Stocking Stuffers: Tools for the Cooking Life

As my kids grew up and moved into their own apartments, I started giving them kitchen tools as stocking stuffers. These tools are all specialized tools above and beyond measuring cups and spoons.

My list of specialized cooking tools includes:

Instant Read Digital Thermometer:  This thermometer works quickly and accurately. Last spring, when I was big into making yogurt, I gave each of my sons one for Easter. The instant-read thermometer should only be used to periodically check the temperature of roasting meat. It is not meant to be left in the meat during the entire cooking process.

From: DIY Yogurt and Yogurt Cheese (aka Labneh, Greek Yogurt)

The Microplane Fine Grater: I use this tool to zest citrus or finely grate cheese, ginger, and nutmeg.

From: Italian Ricotta and Lemon Cookies (best cookies on the blog)

From: Grandma’s Italian Fried Cauliflower

Citrus Squeezer: I use this tool to extract juice from lemons and limes without getting seeds into the juice. I also use it to squeeze juice directly over fish, vegetables, and pasta dishes just before serving.

From: Brooks’s Pork Tenderloin with the Most Amazing Marinade

From: Fettuccini with Rapini (aka Broccoli Rabe) and Garlic

Kitchen Scale with a “Zero-Out” Feature: This scale weighs food up to eleven pounds. Since I use eggs from my backyard chickens, I often weigh them rather than go by the number of eggs called for in a recipe. A large commercial egg weighs about two ounces. My chickens lay eggs that are less uniform ranging from one and a half to three ounces. Once I had a four-ounce egg (OUCH!). I use the scale to weigh vegetables, nuts, fruit, flour, and meat as I develop recipes. The scale costs about $50, so it may fall into the category of “an under the tree” gift instead of a stocking stuffer. I’ve had my scale for five years, and it is still using the original batteries.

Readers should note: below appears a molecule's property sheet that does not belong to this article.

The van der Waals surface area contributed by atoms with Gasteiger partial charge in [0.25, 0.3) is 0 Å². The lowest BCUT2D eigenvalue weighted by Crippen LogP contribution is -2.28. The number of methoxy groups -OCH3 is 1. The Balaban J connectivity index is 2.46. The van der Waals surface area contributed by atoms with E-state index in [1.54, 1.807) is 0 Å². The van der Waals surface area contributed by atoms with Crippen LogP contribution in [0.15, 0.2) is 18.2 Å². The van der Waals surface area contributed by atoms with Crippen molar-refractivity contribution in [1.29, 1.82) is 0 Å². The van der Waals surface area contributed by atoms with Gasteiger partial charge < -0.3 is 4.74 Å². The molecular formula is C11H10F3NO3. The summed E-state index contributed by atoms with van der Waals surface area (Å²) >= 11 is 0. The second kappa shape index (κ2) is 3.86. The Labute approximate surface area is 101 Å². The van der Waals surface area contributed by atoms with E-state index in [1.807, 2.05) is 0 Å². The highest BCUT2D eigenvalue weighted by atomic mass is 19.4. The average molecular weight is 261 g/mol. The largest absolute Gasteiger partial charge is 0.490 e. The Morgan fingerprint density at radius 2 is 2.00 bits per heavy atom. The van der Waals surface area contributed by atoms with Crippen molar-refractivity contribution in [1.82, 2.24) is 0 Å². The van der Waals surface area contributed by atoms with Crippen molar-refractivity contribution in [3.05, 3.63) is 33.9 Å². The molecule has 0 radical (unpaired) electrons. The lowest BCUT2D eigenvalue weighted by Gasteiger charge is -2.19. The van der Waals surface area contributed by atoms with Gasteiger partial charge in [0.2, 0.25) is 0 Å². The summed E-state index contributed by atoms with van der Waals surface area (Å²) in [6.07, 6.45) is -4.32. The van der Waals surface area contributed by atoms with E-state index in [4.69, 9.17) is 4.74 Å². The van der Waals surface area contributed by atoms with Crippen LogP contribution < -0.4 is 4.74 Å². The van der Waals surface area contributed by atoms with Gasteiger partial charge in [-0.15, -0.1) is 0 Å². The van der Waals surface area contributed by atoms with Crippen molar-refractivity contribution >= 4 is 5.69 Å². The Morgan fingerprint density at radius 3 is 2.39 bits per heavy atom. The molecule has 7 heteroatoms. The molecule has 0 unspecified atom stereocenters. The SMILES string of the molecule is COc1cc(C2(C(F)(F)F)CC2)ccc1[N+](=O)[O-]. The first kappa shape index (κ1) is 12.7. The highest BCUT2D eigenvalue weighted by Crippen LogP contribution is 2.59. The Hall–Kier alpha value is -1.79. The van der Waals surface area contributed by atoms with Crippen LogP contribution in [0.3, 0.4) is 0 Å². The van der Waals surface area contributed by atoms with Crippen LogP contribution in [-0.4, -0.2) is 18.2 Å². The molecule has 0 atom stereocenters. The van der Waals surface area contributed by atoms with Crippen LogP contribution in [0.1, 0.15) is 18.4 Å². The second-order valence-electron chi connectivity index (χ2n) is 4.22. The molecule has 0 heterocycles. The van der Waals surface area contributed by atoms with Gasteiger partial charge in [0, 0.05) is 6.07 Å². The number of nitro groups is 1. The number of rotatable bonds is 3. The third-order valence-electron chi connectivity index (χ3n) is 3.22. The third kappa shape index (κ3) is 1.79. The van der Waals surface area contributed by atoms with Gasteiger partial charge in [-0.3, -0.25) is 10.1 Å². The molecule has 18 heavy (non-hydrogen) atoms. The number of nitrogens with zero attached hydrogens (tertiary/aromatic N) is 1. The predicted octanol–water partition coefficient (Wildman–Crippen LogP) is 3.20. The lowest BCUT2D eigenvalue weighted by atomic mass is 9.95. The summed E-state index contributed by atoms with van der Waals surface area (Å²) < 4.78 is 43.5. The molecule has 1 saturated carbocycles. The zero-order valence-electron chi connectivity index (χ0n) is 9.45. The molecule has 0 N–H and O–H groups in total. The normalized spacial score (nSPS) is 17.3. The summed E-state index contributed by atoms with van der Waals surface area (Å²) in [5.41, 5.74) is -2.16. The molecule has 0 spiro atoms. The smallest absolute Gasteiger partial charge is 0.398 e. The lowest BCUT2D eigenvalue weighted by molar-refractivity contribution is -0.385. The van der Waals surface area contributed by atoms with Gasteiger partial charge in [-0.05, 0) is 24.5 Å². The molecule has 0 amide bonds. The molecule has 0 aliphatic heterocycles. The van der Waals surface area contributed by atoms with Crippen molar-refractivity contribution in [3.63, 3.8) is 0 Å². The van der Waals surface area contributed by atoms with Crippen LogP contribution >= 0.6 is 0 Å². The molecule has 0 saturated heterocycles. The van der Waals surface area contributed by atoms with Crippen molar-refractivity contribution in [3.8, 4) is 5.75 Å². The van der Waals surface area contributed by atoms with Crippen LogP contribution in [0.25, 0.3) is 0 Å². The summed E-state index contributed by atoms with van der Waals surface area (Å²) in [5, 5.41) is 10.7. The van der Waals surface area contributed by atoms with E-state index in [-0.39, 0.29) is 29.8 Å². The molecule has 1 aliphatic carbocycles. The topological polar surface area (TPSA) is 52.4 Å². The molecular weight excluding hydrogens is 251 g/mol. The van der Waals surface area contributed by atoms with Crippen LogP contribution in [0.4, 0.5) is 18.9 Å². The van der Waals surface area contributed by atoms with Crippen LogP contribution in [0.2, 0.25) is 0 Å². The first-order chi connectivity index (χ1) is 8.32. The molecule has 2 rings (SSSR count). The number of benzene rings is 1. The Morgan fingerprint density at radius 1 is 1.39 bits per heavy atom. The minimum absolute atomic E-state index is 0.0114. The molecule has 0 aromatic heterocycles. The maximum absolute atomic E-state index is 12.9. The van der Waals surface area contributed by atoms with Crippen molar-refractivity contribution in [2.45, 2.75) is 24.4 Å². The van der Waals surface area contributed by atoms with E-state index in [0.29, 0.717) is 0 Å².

From: 50 Ways to Make a Frittata

From: Fruit and Nut Bread

From: Lisa’s Award-Winning Buffalo Chicken Chili

A French Wire Whisk (with a barreled handle)
I like this 10-inch whisk with the narrow head because it gets into the saucepan’s crevices when making gravy and along the sloping sides of a bowl when mixing dry ingredients. The barrel handle stays cool to the touch when stirring hot foods.
 
From: Foolproof Make-Ahead Thanksgiving Gravy

Fat Separator (with a food particle filter): Great for separating fat from meat juice when making gravy or chili. I also use my 4-cup separator as a strainer when making Greek yogurt.

From: My Favorite Silver Palate Chili

From: DIY Yogurt and Yogurt Cheese (aka Labneh or Greek Yogurt)

Basting and Pastry Silicone Brush: This gets a ton of use when I coat summer veggies or fish with olive oil before roasting. I also use it to lightly frost cookies before adding sprinkles. It goes in the dishwasher for easy cleanup.
 
From: Baked Ziti with Eggplant

From: Easy Roasted Salmon with Olive Oil and Garlic Pepper

Meat Tenderizer Mallet: I’m big on flattening chicken breasts to help them cook more evenly. I also smash garlic or nuts with the mallet rather than dirty the food processor.

From: Lemony Grilled Chicken Breasts

From: Grandma’s Italian Fried Cauliflower

From: Mom’s Monkey Bread, circa 1970

Pie Crust Shield: I bake lots of pies. Covering the crust’s edge while the rest of the pie bakes keeps it from browning. I also bake the pie on a pre-heated pizza stone to encourage a thoroughly cooked bottom crust.

From: Mrs. Walker’s Cranberry Nut Pie

Thaw Detector for the Freezer: My husband adopted this simple device because when we were out of town, we were never sure if a power outage lasted long enough to melt the freezer’s contents. Now we know if the penny is on the bottom of the container, the food is spoiled.

From: How to Make a Thaw Detector for the Freezer

Check out this link for lots of holiday recipes!

And then there are these happy “tools” that sit on my windowsill every December.

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Always check the website for the most current version of a recipe.

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